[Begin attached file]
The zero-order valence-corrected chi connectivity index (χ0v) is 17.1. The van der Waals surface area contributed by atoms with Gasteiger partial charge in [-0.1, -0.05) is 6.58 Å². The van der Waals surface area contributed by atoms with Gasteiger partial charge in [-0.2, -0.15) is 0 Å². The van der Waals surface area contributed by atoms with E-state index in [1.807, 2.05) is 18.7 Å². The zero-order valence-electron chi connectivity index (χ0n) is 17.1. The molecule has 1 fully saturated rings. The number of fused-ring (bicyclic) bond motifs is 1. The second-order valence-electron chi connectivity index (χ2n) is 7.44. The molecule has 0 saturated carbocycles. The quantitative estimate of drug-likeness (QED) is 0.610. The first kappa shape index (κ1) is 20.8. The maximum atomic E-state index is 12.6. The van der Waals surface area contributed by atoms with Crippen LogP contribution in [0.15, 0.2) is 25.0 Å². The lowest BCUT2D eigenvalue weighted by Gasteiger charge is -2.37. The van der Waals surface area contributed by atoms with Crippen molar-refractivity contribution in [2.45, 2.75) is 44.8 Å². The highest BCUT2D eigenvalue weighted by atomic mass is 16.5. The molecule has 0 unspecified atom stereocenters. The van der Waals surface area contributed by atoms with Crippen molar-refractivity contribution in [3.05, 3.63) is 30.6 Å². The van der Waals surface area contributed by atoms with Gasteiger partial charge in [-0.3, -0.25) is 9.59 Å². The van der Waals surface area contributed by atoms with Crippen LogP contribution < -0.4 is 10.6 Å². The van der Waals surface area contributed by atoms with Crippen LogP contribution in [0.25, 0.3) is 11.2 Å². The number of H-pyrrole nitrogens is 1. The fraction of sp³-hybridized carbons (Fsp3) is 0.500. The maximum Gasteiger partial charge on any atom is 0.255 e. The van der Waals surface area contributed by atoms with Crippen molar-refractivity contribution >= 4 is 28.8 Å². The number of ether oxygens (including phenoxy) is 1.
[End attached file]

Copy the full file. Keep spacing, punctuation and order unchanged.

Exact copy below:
The zero-order valence-corrected chi connectivity index (χ0v) is 17.1. The van der Waals surface area contributed by atoms with Gasteiger partial charge in [-0.1, -0.05) is 6.58 Å². The van der Waals surface area contributed by atoms with Gasteiger partial charge in [-0.2, -0.15) is 0 Å². The van der Waals surface area contributed by atoms with E-state index in [1.807, 2.05) is 18.7 Å². The zero-order valence-electron chi connectivity index (χ0n) is 17.1. The molecule has 1 fully saturated rings. The number of fused-ring (bicyclic) bond motifs is 1. The second-order valence-electron chi connectivity index (χ2n) is 7.44. The molecule has 0 saturated carbocycles. The quantitative estimate of drug-likeness (QED) is 0.610. The first kappa shape index (κ1) is 20.8. The maximum atomic E-state index is 12.6. The van der Waals surface area contributed by atoms with Crippen LogP contribution in [0.15, 0.2) is 25.0 Å². The lowest BCUT2D eigenvalue weighted by Gasteiger charge is -2.37. The van der Waals surface area contributed by atoms with Crippen molar-refractivity contribution in [2.45, 2.75) is 44.8 Å². The highest BCUT2D eigenvalue weighted by atomic mass is 16.5. The molecule has 0 unspecified atom stereocenters. The van der Waals surface area contributed by atoms with Crippen molar-refractivity contribution in [3.05, 3.63) is 30.6 Å². The van der Waals surface area contributed by atoms with Gasteiger partial charge in [-0.3, -0.25) is 9.59 Å². The van der Waals surface area contributed by atoms with Crippen LogP contribution < -0.4 is 10.6 Å². The van der Waals surface area contributed by atoms with Crippen LogP contribution in [0.25, 0.3) is 11.2 Å². The number of H-pyrrole nitrogens is 1. The fraction of sp³-hybridized carbons (Fsp3) is 0.500. The maximum Gasteiger partial charge on any atom is 0.255 e. The van der Waals surface area contributed by atoms with Crippen molar-refractivity contribution >= 4 is 28.8 Å². The number of ether oxygens (including phenoxy) is 1.